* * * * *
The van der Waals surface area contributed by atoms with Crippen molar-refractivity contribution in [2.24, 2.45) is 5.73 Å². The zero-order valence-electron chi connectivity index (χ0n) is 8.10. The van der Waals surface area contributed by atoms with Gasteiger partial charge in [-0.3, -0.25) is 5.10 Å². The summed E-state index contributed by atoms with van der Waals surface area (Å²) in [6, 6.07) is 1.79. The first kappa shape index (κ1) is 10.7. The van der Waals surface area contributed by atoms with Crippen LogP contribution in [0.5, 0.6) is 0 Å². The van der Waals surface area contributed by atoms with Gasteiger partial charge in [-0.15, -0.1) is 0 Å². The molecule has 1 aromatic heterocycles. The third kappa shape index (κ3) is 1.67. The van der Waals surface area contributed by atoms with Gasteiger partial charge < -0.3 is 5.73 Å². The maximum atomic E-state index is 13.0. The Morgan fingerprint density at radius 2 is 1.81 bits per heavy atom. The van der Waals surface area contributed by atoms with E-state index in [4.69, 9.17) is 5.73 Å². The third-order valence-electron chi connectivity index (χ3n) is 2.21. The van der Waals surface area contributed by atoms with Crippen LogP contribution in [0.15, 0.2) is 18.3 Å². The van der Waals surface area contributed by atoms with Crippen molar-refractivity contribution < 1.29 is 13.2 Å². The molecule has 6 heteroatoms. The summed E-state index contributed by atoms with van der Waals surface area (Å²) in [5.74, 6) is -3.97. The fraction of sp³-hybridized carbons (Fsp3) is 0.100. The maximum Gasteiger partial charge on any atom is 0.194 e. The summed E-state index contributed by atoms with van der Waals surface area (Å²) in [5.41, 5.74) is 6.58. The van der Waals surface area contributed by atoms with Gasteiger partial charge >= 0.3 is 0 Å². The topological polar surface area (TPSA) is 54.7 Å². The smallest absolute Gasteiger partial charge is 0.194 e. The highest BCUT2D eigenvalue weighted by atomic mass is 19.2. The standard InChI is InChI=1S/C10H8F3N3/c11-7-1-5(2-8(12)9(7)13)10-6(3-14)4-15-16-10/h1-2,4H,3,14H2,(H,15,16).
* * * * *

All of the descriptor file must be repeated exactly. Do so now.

The van der Waals surface area contributed by atoms with Crippen molar-refractivity contribution in [2.24, 2.45) is 5.73 Å². The zero-order valence-electron chi connectivity index (χ0n) is 8.10. The van der Waals surface area contributed by atoms with Gasteiger partial charge in [-0.3, -0.25) is 5.10 Å². The summed E-state index contributed by atoms with van der Waals surface area (Å²) in [6, 6.07) is 1.79. The first kappa shape index (κ1) is 10.7. The van der Waals surface area contributed by atoms with Crippen LogP contribution in [0.5, 0.6) is 0 Å². The van der Waals surface area contributed by atoms with Gasteiger partial charge in [-0.15, -0.1) is 0 Å². The molecule has 1 aromatic heterocycles. The third kappa shape index (κ3) is 1.67. The van der Waals surface area contributed by atoms with Gasteiger partial charge < -0.3 is 5.73 Å². The maximum atomic E-state index is 13.0. The Morgan fingerprint density at radius 2 is 1.81 bits per heavy atom. The van der Waals surface area contributed by atoms with E-state index in [4.69, 9.17) is 5.73 Å². The third-order valence-electron chi connectivity index (χ3n) is 2.21. The van der Waals surface area contributed by atoms with Crippen LogP contribution in [0.15, 0.2) is 18.3 Å². The van der Waals surface area contributed by atoms with Crippen molar-refractivity contribution < 1.29 is 13.2 Å². The molecule has 6 heteroatoms. The summed E-state index contributed by atoms with van der Waals surface area (Å²) in [5.74, 6) is -3.97. The fraction of sp³-hybridized carbons (Fsp3) is 0.100. The maximum Gasteiger partial charge on any atom is 0.194 e. The summed E-state index contributed by atoms with van der Waals surface area (Å²) in [5.41, 5.74) is 6.58. The van der Waals surface area contributed by atoms with Gasteiger partial charge >= 0.3 is 0 Å². The topological polar surface area (TPSA) is 54.7 Å². The smallest absolute Gasteiger partial charge is 0.194 e. The highest BCUT2D eigenvalue weighted by atomic mass is 19.2. The standard InChI is InChI=1S/C10H8F3N3/c11-7-1-5(2-8(12)9(7)13)10-6(3-14)4-15-16-10/h1-2,4H,3,14H2,(H,15,16).